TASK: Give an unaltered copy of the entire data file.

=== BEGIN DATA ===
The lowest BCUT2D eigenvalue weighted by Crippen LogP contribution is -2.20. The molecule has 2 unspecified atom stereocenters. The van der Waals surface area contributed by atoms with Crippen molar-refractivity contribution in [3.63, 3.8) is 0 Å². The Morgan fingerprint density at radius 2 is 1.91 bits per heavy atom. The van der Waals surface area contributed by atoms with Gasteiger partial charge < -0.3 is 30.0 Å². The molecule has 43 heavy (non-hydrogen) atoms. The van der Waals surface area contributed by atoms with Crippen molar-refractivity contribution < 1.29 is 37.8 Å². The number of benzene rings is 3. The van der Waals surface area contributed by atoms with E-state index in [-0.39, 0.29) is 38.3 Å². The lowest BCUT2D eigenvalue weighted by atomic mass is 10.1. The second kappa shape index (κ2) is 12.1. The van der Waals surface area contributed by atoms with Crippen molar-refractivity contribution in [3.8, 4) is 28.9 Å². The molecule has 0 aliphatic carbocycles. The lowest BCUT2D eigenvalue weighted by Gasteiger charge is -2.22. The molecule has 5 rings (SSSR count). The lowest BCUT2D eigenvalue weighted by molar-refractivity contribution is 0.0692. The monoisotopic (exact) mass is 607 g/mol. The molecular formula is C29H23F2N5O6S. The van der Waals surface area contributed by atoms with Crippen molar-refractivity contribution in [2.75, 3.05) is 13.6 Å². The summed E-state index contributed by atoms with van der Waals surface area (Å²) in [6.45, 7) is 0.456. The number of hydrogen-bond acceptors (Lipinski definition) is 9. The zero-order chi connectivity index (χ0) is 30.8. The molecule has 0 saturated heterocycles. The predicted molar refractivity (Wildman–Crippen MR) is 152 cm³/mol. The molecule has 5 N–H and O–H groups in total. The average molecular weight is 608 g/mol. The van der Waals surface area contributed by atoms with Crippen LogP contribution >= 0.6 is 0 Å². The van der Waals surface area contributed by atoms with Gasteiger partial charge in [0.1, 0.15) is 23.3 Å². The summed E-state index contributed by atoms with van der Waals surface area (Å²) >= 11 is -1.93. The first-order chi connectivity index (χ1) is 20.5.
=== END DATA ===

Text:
The lowest BCUT2D eigenvalue weighted by Crippen LogP contribution is -2.20. The molecule has 2 unspecified atom stereocenters. The van der Waals surface area contributed by atoms with Crippen molar-refractivity contribution in [3.63, 3.8) is 0 Å². The Morgan fingerprint density at radius 2 is 1.91 bits per heavy atom. The van der Waals surface area contributed by atoms with Gasteiger partial charge < -0.3 is 30.0 Å². The molecule has 43 heavy (non-hydrogen) atoms. The van der Waals surface area contributed by atoms with Crippen molar-refractivity contribution < 1.29 is 37.8 Å². The number of benzene rings is 3. The van der Waals surface area contributed by atoms with E-state index in [-0.39, 0.29) is 38.3 Å². The lowest BCUT2D eigenvalue weighted by atomic mass is 10.1. The second kappa shape index (κ2) is 12.1. The van der Waals surface area contributed by atoms with Crippen molar-refractivity contribution in [3.8, 4) is 28.9 Å². The molecule has 0 aliphatic carbocycles. The lowest BCUT2D eigenvalue weighted by Gasteiger charge is -2.22. The molecule has 5 rings (SSSR count). The lowest BCUT2D eigenvalue weighted by molar-refractivity contribution is 0.0692. The monoisotopic (exact) mass is 607 g/mol. The molecular formula is C29H23F2N5O6S. The van der Waals surface area contributed by atoms with Crippen molar-refractivity contribution in [2.75, 3.05) is 13.6 Å². The summed E-state index contributed by atoms with van der Waals surface area (Å²) in [6.45, 7) is 0.456. The number of hydrogen-bond acceptors (Lipinski definition) is 9. The zero-order chi connectivity index (χ0) is 30.8. The molecule has 0 saturated heterocycles. The predicted molar refractivity (Wildman–Crippen MR) is 152 cm³/mol. The molecule has 5 N–H and O–H groups in total. The average molecular weight is 608 g/mol. The van der Waals surface area contributed by atoms with Crippen LogP contribution >= 0.6 is 0 Å². The van der Waals surface area contributed by atoms with Gasteiger partial charge in [0.1, 0.15) is 23.3 Å². The summed E-state index contributed by atoms with van der Waals surface area (Å²) >= 11 is -1.93. The first-order chi connectivity index (χ1) is 20.5.